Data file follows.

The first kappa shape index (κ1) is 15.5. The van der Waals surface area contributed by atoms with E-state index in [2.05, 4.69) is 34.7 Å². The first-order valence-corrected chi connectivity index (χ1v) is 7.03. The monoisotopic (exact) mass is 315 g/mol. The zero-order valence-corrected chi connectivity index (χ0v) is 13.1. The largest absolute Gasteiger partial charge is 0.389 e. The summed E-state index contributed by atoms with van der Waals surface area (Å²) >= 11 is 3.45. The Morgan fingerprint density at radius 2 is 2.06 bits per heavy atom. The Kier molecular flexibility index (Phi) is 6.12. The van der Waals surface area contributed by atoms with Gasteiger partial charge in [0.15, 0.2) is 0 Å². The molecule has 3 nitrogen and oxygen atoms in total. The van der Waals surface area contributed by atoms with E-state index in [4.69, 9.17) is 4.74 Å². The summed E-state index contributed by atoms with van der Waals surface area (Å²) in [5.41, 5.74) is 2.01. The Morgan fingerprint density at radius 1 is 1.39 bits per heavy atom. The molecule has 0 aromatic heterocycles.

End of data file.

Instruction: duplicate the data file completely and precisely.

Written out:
The first kappa shape index (κ1) is 15.5. The van der Waals surface area contributed by atoms with E-state index in [2.05, 4.69) is 34.7 Å². The first-order valence-corrected chi connectivity index (χ1v) is 7.03. The monoisotopic (exact) mass is 315 g/mol. The zero-order valence-corrected chi connectivity index (χ0v) is 13.1. The largest absolute Gasteiger partial charge is 0.389 e. The summed E-state index contributed by atoms with van der Waals surface area (Å²) >= 11 is 3.45. The Morgan fingerprint density at radius 2 is 2.06 bits per heavy atom. The Kier molecular flexibility index (Phi) is 6.12. The van der Waals surface area contributed by atoms with Gasteiger partial charge in [0.15, 0.2) is 0 Å². The molecule has 3 nitrogen and oxygen atoms in total. The van der Waals surface area contributed by atoms with E-state index in [4.69, 9.17) is 4.74 Å². The summed E-state index contributed by atoms with van der Waals surface area (Å²) in [5.41, 5.74) is 2.01. The Morgan fingerprint density at radius 1 is 1.39 bits per heavy atom. The molecule has 0 aromatic heterocycles.